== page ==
- ENT surgeries include surgeries on the head and neck, such as open and endoscopic skull base and sinus surgery.
- Urology- this includes surgeries on the genitourinary system of males and females, including bladder and urethra procedures.
- Gynecology includes surgery on a women’s reproductive system and pelvic surgery.
- General surgery- This includes surgeries on the organs in the abdominal cavity, such as gastrointestinal surgeries, biliary tract surgery, hepatic resection, and reconstruction of blood vessels.
Why should it be used?
There are many reasons why robotic arm assistance should be used during surgery:
- Increased Dexterity- The surgical robot has greater dexterity than traditional surgical instruments. This allows the surgeon to have finer control while performing surgery.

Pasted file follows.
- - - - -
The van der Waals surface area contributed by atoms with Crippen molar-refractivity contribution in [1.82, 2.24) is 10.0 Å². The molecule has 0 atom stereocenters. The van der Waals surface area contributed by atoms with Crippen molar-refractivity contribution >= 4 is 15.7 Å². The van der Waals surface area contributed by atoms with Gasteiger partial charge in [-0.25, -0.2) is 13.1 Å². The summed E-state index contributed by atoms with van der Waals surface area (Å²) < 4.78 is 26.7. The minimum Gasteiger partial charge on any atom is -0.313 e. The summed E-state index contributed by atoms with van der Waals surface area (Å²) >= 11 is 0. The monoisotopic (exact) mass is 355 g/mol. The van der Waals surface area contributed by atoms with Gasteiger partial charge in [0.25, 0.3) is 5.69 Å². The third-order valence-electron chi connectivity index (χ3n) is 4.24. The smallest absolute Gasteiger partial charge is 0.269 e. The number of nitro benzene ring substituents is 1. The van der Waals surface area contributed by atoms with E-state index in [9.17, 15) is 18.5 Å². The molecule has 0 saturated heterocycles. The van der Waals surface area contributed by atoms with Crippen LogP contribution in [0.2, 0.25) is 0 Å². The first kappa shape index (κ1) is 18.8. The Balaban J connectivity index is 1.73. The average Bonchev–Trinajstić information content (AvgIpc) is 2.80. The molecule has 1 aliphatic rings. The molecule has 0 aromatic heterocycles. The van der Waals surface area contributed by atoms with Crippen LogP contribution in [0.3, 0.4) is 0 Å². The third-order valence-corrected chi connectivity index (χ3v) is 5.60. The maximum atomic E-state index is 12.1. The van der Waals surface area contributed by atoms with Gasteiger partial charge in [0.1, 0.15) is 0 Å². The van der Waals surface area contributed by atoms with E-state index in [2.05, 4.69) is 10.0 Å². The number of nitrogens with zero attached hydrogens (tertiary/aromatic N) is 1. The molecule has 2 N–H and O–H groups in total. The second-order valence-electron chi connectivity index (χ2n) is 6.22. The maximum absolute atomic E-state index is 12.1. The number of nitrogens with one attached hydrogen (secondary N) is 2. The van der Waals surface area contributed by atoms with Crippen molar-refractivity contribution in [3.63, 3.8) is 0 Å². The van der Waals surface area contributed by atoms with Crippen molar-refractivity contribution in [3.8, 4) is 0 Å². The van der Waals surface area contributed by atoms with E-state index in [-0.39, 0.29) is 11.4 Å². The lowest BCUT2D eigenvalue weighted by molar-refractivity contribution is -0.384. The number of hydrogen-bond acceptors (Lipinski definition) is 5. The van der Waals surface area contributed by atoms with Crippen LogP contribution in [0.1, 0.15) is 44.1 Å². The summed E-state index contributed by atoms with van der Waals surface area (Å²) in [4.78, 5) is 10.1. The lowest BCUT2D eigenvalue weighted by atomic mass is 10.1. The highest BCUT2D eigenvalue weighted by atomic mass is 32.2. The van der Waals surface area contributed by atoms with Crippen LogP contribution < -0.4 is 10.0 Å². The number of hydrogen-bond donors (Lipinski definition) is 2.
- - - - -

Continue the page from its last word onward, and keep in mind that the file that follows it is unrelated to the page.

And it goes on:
- 3D Vision- The robotic arm can move in three dimensions, giving the surgeon a 360-degree view of the surgical site and allowing them to perform more precise movements.
- Ability to Perform Tasks under Extreme Conditions- The robot can withstand temperatures up to 200 degrees Fahrenheit and handle other conditions that might damage or break traditional surgical instruments.
- Increased Range of Motion – The surgical robot has a greater range of motion than traditional surgical instruments. This allows the surgeon to reach difficult or awkward areas during surgery.
- Reduced Risk of Injury to Surgeon – A surgical robot reduces the risk of injury to the surgeon.
- Reduced Risk of Injury to Patient – Using a surgical robot also reduces the risk of injury to the patient.
Who Can Use it?